This type of situation requires much more precision than just flying around until we find ourselves somewhere else far away from our original destination location instead.

LAHSO is a course of action used primarily in the USA. If ATC in the USA used it, the FAA declared its own requirements:

  • A hold short line on the landing runway previous to the intersecting runway or taxiway
  • Holding position signs on the respective runways prior to the runway hold lines.
  • A runway holding position sign with a white engraving on a red background is positioned close by to these holding position markings.

Pilots receive ATC LAHSO requirements in the way “Clear to the land runway ‘AA’. Hold short of runway ‘XX’.” Then they should do either thing, exit runway ‘AA’ or stop at the runway holding position marking before the ‘XX’ runway.

Runway markings with several aircraft following them.

Risks of holding short of the runway instruction

Holding short of runway instruction might produce negative results. There might be multiple aspects for this.

  1. Airport Practices and Configurations,
  2. Flight Crew Errors, and
  3. Controller Errors.

Airport Practices and Configuration

The majority of conflict events by holding short of runway instructions take place at major airports having complicated taxiway layouts and multi-runway operations. Events are divided into groups according to three categories.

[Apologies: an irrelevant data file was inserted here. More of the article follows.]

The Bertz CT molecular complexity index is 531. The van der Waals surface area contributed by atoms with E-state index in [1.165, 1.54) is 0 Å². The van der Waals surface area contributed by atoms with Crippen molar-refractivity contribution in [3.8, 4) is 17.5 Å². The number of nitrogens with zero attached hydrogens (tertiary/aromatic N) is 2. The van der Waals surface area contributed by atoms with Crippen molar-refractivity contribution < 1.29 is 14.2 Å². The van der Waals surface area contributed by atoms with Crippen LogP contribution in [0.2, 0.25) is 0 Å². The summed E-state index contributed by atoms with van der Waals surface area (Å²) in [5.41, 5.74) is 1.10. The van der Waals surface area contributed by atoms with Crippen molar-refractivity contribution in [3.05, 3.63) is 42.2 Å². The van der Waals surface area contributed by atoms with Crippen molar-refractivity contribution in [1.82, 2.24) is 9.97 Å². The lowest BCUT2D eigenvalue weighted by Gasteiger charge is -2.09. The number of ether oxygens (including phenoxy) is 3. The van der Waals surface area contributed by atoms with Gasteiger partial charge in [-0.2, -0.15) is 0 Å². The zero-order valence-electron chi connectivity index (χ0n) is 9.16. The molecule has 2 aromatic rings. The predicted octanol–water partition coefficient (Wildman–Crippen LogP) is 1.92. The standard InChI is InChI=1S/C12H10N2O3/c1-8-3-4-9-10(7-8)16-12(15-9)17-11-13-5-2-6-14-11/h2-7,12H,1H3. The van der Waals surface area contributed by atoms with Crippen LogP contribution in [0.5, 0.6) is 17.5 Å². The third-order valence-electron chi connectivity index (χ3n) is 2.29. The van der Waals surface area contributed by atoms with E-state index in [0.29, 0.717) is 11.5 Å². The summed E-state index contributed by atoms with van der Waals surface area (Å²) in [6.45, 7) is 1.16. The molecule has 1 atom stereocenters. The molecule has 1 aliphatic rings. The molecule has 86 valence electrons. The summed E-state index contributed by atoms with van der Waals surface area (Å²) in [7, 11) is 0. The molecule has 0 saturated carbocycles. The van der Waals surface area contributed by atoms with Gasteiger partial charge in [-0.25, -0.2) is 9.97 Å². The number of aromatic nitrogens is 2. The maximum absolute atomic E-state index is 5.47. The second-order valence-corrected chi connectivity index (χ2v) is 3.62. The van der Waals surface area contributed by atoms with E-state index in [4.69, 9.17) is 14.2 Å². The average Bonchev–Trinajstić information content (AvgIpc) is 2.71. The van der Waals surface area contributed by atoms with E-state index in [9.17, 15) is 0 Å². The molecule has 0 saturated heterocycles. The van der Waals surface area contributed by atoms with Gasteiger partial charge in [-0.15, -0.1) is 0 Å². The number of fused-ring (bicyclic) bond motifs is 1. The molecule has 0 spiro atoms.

• Intersecting Runways
  • Parallel Runways
  • Runway Configuration

Intersecting runways include many active intersecting runways. They are the major cause of many ground conflicts.

The second most popular runway conflict class is the Parallel Runways, where an aircraft unintentionally crosses or penetrates the active parallel runway after touching down.

The last type is runway configuration. An aircraft penetrates through the active takeoff and landing area during its taxi-out from the gate, which reported the lowest number of ground conflicts.

Flight crew errors

When flight crew error was considered the primary contributor to a problem, several causal patterns were identified.

These categories included communication problems, loss of positional awareness, and distraction from tasks at hand due either to themselves or other factors like equipment failure which may have led to them not being able adequately to compensate for reduced visibility conditions in time before things got really bad.

An IndiGo aircraft following hold short lines as it taxies to the runway.

Controller Errors

Controllers became distracted by other aircraft movements and failed to tell the pilots of one plane that they needed to take off. The controllers then had a near-tie at an intersection because their attention was divided between two places, which caused them not to pay enough attention when it came down to coordinating flights for takeoff timing.

Conclusion

There are also a variety of different signs that you may see on an airport runway. Some of these signs are meant to warn you of potential hazards, while others are simply there to give you information. To make sure that you are always in agreement about where to land, it is important to use holding position signs. These reduce the risk of collision by giving both pilots time and space before they cross each other’s paths or taxiways.

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Eglė Bartaševičiūtė
A passionate traveler and an avid aviation enthusiast bringing you the most well-founded, accurate and up-to-date industry content.